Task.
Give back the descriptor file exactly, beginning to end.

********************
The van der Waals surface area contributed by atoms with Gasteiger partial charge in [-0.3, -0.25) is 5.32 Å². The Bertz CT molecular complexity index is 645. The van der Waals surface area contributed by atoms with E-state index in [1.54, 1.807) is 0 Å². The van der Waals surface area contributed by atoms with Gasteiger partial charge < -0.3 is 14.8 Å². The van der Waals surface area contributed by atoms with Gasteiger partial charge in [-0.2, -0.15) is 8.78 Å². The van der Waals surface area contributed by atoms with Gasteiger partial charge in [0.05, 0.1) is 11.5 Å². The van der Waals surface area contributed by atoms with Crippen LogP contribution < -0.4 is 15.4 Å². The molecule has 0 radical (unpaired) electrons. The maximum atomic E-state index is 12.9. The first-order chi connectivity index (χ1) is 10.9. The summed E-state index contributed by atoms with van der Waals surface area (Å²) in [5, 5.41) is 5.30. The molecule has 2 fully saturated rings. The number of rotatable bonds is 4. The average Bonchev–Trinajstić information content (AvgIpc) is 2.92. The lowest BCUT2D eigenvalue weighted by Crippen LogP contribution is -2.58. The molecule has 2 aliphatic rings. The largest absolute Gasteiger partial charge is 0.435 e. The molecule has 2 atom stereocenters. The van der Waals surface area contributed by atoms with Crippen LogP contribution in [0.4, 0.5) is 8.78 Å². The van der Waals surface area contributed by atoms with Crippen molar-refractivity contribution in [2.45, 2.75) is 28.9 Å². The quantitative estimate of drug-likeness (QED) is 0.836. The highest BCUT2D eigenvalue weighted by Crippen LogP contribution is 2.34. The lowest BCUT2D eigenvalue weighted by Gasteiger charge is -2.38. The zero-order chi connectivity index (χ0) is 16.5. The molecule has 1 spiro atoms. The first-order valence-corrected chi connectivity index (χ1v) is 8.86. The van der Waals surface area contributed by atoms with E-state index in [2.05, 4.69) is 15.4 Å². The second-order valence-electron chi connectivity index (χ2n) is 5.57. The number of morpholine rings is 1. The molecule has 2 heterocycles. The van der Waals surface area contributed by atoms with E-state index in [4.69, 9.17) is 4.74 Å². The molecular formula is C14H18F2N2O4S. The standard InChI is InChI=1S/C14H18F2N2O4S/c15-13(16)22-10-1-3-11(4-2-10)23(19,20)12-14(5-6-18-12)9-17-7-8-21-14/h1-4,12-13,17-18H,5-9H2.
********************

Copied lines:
The van der Waals surface area contributed by atoms with Gasteiger partial charge in [-0.3, -0.25) is 5.32 Å². The Bertz CT molecular complexity index is 645. The van der Waals surface area contributed by atoms with E-state index in [1.54, 1.807) is 0 Å². The van der Waals surface area contributed by atoms with Gasteiger partial charge < -0.3 is 14.8 Å². The van der Waals surface area contributed by atoms with Gasteiger partial charge in [-0.2, -0.15) is 8.78 Å². The van der Waals surface area contributed by atoms with Gasteiger partial charge in [0.05, 0.1) is 11.5 Å². The van der Waals surface area contributed by atoms with Crippen LogP contribution < -0.4 is 15.4 Å². The molecule has 0 radical (unpaired) electrons. The maximum atomic E-state index is 12.9. The first-order chi connectivity index (χ1) is 10.9. The summed E-state index contributed by atoms with van der Waals surface area (Å²) in [5, 5.41) is 5.30. The molecule has 2 fully saturated rings. The number of rotatable bonds is 4. The average Bonchev–Trinajstić information content (AvgIpc) is 2.92. The lowest BCUT2D eigenvalue weighted by Crippen LogP contribution is -2.58. The molecule has 2 aliphatic rings. The largest absolute Gasteiger partial charge is 0.435 e. The molecule has 2 atom stereocenters. The van der Waals surface area contributed by atoms with Crippen LogP contribution in [0.4, 0.5) is 8.78 Å². The van der Waals surface area contributed by atoms with Crippen molar-refractivity contribution in [2.45, 2.75) is 28.9 Å². The quantitative estimate of drug-likeness (QED) is 0.836. The highest BCUT2D eigenvalue weighted by Crippen LogP contribution is 2.34. The lowest BCUT2D eigenvalue weighted by Gasteiger charge is -2.38. The zero-order chi connectivity index (χ0) is 16.5. The molecule has 1 spiro atoms. The first-order valence-corrected chi connectivity index (χ1v) is 8.86. The van der Waals surface area contributed by atoms with E-state index in [2.05, 4.69) is 15.4 Å². The second-order valence-electron chi connectivity index (χ2n) is 5.57. The number of morpholine rings is 1. The molecule has 2 heterocycles. The van der Waals surface area contributed by atoms with E-state index in [4.69, 9.17) is 4.74 Å². The molecular formula is C14H18F2N2O4S. The standard InChI is InChI=1S/C14H18F2N2O4S/c15-13(16)22-10-1-3-11(4-2-10)23(19,20)12-14(5-6-18-12)9-17-7-8-21-14/h1-4,12-13,17-18H,5-9H2.